Besides the taste, however, the best part of this gin is its conscientious approach to local ingredients, hence the brand's tagline, "Quintessentially English". Simon humorously describes the Aromatic Edition as "Brexit-proof", because none of its botanicals are sourced abroad. "Again, that's at 42% ABV," continues Simon, "but we've got in there rosemary from Priory Farm [outside Redhill], we've got bay leaf from The Clock House Restaurant in Ripley, we've got olives grown in Sussex, and we've got tea from Tregothnan in Cornwall. A real push on British ingredients."

Recently, Distillers of Surrey released a limited Valentine's Edition, a colour-changing variation of the already popular Solstice gin, dyed with butterfly peas and enjoying nuances of rose and Parma Violets. But this is the last of the company's product range for now, with sights set on building on the early success of the family business, including branded glasses and a deal with a major supermarket.

Sherlock & Sons Gin Ripley, Surrey Ripley, Surrey

But while there are hundreds of gins fighting for our lips, Simon, who was previously the Head Distiller for Silent Pool Gin, doesn't fear the competition. "There are over four hundred [gins] in the UK at the moment," he says. "Since our launch, there have been another three in Surrey. But everyone's platform is unique. Our big focus is on English ingredients, if we can. We're all about local, so we try to support local. We're based in Ripley, we're obviously at the Farmers' Market here, we're at Milford and Godalming Farmers' Markets, we just signed off to Kew Farmers' Market, and we're trying to go to as many local festivals as we can."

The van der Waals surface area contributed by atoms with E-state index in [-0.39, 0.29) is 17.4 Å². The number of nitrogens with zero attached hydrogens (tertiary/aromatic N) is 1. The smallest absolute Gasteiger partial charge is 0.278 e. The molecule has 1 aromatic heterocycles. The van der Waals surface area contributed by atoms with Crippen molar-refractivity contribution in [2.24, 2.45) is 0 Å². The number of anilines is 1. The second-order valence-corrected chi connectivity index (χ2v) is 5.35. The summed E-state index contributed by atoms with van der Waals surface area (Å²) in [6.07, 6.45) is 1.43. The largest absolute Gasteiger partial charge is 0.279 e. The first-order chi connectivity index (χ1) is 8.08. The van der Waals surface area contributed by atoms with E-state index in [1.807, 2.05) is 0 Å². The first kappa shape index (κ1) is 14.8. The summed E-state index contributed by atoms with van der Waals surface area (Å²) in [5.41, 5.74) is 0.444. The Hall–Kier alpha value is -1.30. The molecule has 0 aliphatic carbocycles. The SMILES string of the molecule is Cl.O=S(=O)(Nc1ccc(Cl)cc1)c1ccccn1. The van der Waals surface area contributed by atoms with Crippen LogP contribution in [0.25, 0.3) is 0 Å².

With plans to install a bigger still to accommodate the expanding business, the Sherlock family have much to look forward to in 2019. And although I am amazed by the level of success Distillers of Surrey have achieved in less than a year, it is very well-deserved for what I can confidently describe as a smooth and delicious product. If you fancy a sample yourself, you can find Simon or Lianne at your local Surrey farmers' market, or if my review has been enough to get your gin juices flowing, you can purchase a bottle online or at selected stockists.

Sherlock & Sons Gin

5 March 2019

Simon Mo AW19

Simon Mo AW19

The set of Simon Mo's AW19 presentation reminded me somewhat of my secondary school's science department; plain walls converging on an interactive whiteboard, yellow laboratory stools, enough potted plants to fill a small greenhouse, and desks cluttered with science journals and plastic measuring cylinders. All that was missing was the accidental scorch mark on the ceiling, courtesy of my Year 7 chemistry teacher.

But there are no school uniforms or white lab coats to be seen among Mo's "Crazy Herbalist" collection. Instead we are presented with smart winterwear and sports-luxe in shades of red, mint green, beige and dusty pink. Velvet tops and metallic dresses provide a drop of shimmer, but it's the oversized check and dogtooth patterns that really draw the eye, occasionally supplemented by a large pom-pom perched atop a likewise oversized hat.

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1 March 2019

Hellavagirl AW19

Hellavagirl AW19

Hellavagirl is the avant-garde label of Helen Woollams, whose AW19 runway at Fashion Scout opened with an expressive performance layered with religious imagery - a dancer, adorned with a golden crown embellished in jewels and red roses, casts away her blue velvet cloak at the sound of chiming bells to expose her vulnerable figure; modesty barely granted by red jewelled nipple pasties shaped like the Christian cross.

Following then this curious introduction, the "Wolves In The Walls" collection advances confidently through the Vestibule of Freemasons Hall, flaunting Woollam's opulent designs. Glitter and sequins bring sparkle to rich colours, while structural silhouettes are decorated with feathers and flowers. The collection is a far cry from the familiarity - and perhaps mediocrity - of commercial fashion, but isn't that precisely the point of avant-garde design? With exaggerated forms and theatrical nature at the heart of Woollam's brand, Hellavagirl represents eccentric fashion and its finest.

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© Joseph Kent / www.unlimitedbyjk.com